NOBODY is talking about how big Viva Communications is now and how it became even bigger after launching Vivamax two years ago.
Vivamax, by the way, has six million subscribers, and, not surprisingly considering that its library includes many of Viva’s old hits, a huge chunk of that comes from the United States, where most of the titles being watched are the classics such as Sharon Cuneta’s movies. In 2022, Vivamax generated almost 100 million views. It’s about eight million views a month, almost 300,000 a day. That’s a lot.
We got the chance to talk to Viva’s Del Rosario siblings—Vincent, who is president and chief executive officer, and Val, senior vice president for content creation and development—over lunch at Greyhound Café, which is also owned by the Viva Group.
First, a clarification: While Vivamax has content that’s for adults only, that only makes up for around 10 percent or even less of the titles on the platform. Vincent said there are about 800 titles in Vivamax, of which around 80 has content for adults only.
By the way, Viva Communications Inc. recently signed a Memorandum of Agreement with the Movie and Television Review and Classification Board (MTRCB) for responsible viewership.
“They [MTRCB] wanted to know more about the platform and what are our built-in controls, all under their advocacy campaign [of] Responsableng Panonood [Responsible Viewership],” said Vincent.
The MOA with MTRCB means Vivamax will self-regulate, meaning Viva will continue to impose sufficient age-rating advisory on its video-on-demand (VOD) content, as well as continuing its parental control feature for subscribers within its web applications. For instance, you need a pin code to watch any Vivamax content. This is for any person trying to access content on the platform.
But the lunchtime interview with the del Rosarios was really more about Viva Prime, which offers new and classic titles, Hollywood, Asian and Korean blockbusters, series, concerts, live streams, documentaries, and more. The price for subscription is P49 a month and P99, ad-free. The six million subscribers of Vivamax can access the new platform on the same app.
“The perception that Vivamax consists of all risqué films is the reason why Boss Vic (Del Rosario) decided to create a streaming platform called Viva Prime where we will curate so the content will be for a general audience. We are committed to the campaign for responsible viewing and making sure that access to limited content will be for adults,” said Vincent.
He said Viva Prime is also part of the company’s commitment to provide quality original content despite the Philippine movie industry not getting back to pre-pandemic levels.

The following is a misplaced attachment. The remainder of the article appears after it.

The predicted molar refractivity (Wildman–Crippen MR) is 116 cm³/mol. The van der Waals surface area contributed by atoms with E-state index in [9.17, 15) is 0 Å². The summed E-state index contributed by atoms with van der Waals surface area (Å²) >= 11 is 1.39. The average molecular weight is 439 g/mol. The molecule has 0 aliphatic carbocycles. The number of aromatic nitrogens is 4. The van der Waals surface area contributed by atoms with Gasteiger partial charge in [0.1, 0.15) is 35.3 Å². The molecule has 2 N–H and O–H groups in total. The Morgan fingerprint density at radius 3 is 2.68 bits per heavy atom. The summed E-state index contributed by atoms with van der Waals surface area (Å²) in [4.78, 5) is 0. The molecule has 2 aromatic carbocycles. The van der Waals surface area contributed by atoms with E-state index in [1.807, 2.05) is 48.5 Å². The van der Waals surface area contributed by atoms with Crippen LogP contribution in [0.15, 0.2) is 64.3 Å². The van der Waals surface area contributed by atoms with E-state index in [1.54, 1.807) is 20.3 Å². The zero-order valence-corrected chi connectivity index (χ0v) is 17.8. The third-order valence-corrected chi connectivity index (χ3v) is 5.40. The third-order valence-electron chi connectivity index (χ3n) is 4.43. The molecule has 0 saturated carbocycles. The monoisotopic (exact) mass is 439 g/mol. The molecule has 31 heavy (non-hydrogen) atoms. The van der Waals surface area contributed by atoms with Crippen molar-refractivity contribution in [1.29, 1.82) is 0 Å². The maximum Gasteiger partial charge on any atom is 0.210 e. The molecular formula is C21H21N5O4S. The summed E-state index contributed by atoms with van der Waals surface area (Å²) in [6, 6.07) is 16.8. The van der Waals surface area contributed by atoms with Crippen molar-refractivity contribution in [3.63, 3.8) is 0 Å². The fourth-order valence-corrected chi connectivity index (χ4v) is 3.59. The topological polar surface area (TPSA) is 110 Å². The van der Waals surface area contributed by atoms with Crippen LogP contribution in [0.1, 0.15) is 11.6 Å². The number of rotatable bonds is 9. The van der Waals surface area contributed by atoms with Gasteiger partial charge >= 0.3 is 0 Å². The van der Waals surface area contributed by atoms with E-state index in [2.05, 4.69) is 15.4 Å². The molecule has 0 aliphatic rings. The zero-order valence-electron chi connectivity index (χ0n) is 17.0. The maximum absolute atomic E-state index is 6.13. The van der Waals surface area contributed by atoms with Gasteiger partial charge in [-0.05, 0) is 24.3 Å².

“At the end of the day, most Pinoys want Pinoy content, either original Filipinos films or foreign ones that have been Tagalized. The Vivamax formula targeted the broad c and lower c markets. Now, our wish is for broadband to be more affordable and consistent in delivery of services,” said Vincent.
Now for the fun part: We asked Vincent and Val how it felt to be in the family business.
“We knew early on that we were going to work at Viva. But we weren’t forced. Ako personally, I really wanted to work at Viva because growing up, I saw my parents doing this,” said Val, who would work for Viva during the summers when she was still a student and also spent two years working for a TV network before she finally joined the family business.
Val’s mom was the actress, starmaker and producer Mina Aragon del Rosario, who came from showbiz’s famous Salvador clan.
“Sa amin expected ’yun in a way because we grew up in that environment. Three of my kids are working in the company. Before Viva, two of them worked in other offices but eventually, when they were asked, they said yes willingly. Our jobs give us so many opportunities. It’s also a happy environment because you are with family everyday,” said Vincent.
But the rule is that Boss Vic is a boss in the office and a dad during the weekends. The Del Rosario siblings are treated no differently from the other Viva employees.
In fact, Vincent pointed out that since he joined Viva in 1986, he has also served under executives who are not his relatives.
So, are Vincent and Val also reprimanded by the boss when they makes mistakes?
“Yes, actually more is expected of us than the others. We are expected to uphold certain standards. Like now, I asked someone to check the phone because Boss Vic might call and check what’s being said in the presscon,” said Vincent.
“Boss Vic is still very hands-on,” said Val.
It is clear that the siblings have a lot of respect for each other’s professional capabilities. In fact, there was a point in the interview when Vincent was talking about Val and he started with “hindi naman sa pagbubuhat ng bangko…[this is not to brag but…].”
“Val has been given a load that is heavier in terms of responsibility compared to what I was given when I was working in production. Dalawa na kami ngayon, dati ako lang mag isa [I used to be alone but now there’s Val]. Val is being groomed to be our content czar to take care of curating our production needs. Tita June [Torrejon Rufino] is an integral part of our production but Val is in charge of the e-commerce side,” said Vincent.
Image credits: Dinna Chan Vasquez